What data to analyze well-being?

What if our well-being was not only linked to economic growth?

For decades

As an economist, in order to analyze the well-being of individuals and the impact of (unexpected) events or policy interventions on it, data has been collected worldwide for decades through time surveys, budget surveys or more recently the income and wealth survey, carried out by the European Central Bank, among others. These allow us to conclude, for example, that income inequality in Belgium has remained relatively stable from 1985 to the present, in contrast to many other Western countries. This is partly explained by the redistributive effect of a number of government measures. Or the fact that in Belgium, families with two parents with a high level of education spend 5 to 6 hours more per week with their children than families with two parents who have not obtained a high school teaching diploma. This is at the expense of their personal time off, which of course raises the question of whether society could play an additional role in the interests of these children’s opportunities.

Surveys obviously have their flaws. They generally study only a portion of the population.

That’s good news, because surveys obviously have their flaws. They generally study only a portion of the population. Think of very rich or very poor people who generally don’t participate in these surveys. Additionally, because the survey would otherwise be too broad, the construct typically only tracks a subset of decisions and what motivates them. Finally, they also generally do not allow tracking of individuals over time; which is crucial for analyzing the impact of, for example, a recent pandemic, an energy crisis or an upcoming election that will hopefully lead to new government deals.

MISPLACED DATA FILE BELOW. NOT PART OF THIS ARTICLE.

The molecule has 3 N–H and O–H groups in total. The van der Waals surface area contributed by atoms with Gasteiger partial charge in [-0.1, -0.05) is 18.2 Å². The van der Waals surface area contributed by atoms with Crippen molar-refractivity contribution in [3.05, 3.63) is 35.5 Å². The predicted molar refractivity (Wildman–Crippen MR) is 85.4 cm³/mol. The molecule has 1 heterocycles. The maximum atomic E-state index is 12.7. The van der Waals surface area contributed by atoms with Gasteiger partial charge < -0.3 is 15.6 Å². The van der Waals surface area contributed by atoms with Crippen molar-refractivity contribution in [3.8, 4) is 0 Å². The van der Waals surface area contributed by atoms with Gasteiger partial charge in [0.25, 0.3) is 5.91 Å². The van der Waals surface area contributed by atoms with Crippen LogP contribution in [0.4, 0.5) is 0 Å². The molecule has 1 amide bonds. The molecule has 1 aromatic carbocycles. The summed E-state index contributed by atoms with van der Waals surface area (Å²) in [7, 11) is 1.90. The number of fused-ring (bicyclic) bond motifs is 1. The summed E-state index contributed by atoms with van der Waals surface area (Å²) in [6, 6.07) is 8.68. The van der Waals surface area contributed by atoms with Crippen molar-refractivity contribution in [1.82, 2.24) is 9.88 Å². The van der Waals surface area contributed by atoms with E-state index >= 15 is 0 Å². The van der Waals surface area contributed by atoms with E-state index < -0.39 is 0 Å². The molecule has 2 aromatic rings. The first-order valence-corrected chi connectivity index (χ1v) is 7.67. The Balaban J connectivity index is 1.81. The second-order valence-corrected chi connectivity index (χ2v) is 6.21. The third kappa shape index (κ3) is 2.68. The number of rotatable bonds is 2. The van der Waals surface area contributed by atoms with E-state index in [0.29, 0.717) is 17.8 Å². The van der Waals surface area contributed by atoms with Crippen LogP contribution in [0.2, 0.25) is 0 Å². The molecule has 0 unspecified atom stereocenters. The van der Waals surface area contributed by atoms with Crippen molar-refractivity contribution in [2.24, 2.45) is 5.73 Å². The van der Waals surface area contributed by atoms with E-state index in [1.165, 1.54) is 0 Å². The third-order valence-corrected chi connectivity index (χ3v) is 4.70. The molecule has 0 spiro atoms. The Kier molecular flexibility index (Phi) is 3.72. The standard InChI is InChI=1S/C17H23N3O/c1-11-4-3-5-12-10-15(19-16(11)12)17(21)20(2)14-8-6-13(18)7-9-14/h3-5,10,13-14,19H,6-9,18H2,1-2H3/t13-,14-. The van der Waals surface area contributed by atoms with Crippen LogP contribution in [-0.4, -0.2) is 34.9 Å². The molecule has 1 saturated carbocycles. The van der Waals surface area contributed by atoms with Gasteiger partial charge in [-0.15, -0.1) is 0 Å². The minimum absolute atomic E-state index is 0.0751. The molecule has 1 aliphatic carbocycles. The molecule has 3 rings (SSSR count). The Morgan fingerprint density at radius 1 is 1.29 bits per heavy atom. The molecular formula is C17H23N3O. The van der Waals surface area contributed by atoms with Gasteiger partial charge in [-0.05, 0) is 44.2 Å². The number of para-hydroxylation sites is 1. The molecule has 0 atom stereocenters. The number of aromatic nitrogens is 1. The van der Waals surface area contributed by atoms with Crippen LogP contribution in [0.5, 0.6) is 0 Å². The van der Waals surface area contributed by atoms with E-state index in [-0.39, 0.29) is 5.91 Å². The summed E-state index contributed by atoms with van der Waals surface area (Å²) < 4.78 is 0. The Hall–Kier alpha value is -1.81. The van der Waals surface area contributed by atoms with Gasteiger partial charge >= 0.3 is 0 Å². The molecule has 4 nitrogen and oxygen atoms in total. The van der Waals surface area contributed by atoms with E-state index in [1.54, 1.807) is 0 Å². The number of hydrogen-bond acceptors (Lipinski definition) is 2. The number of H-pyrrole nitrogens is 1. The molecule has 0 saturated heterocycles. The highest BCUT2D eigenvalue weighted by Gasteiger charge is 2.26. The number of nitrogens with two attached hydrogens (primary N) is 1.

A Scandinavian example

For many years, the Scandinavian countries, and more recently countries like the Netherlands that have followed suit, have shown that access to administrative data can offer a very useful alternative. Based on completely anonymous data and under the control of statistical authorities, researchers can link tax data with data on health, family trends, employment, etc., for the entire population and, if necessary, over time.

Implementing a well-being policy at work is also an economic investment

Although there is a lot of goodwill in Belgium from agencies like Statbel or the National Bank to do the same for our country, there is currently no framework to do this in a simple and standardized way.

Not because it would not be possible to protect the privacy of our compatriots, after all, studies of the assigned policy of our country are good counterexamples, but because there is a lack of a legal framework to eliminate this gap.

This is clearly a missed opportunity to enable economic researchers to better assist various governments in implementing and then analyzing decisions aimed at increasing the well-being of us all.

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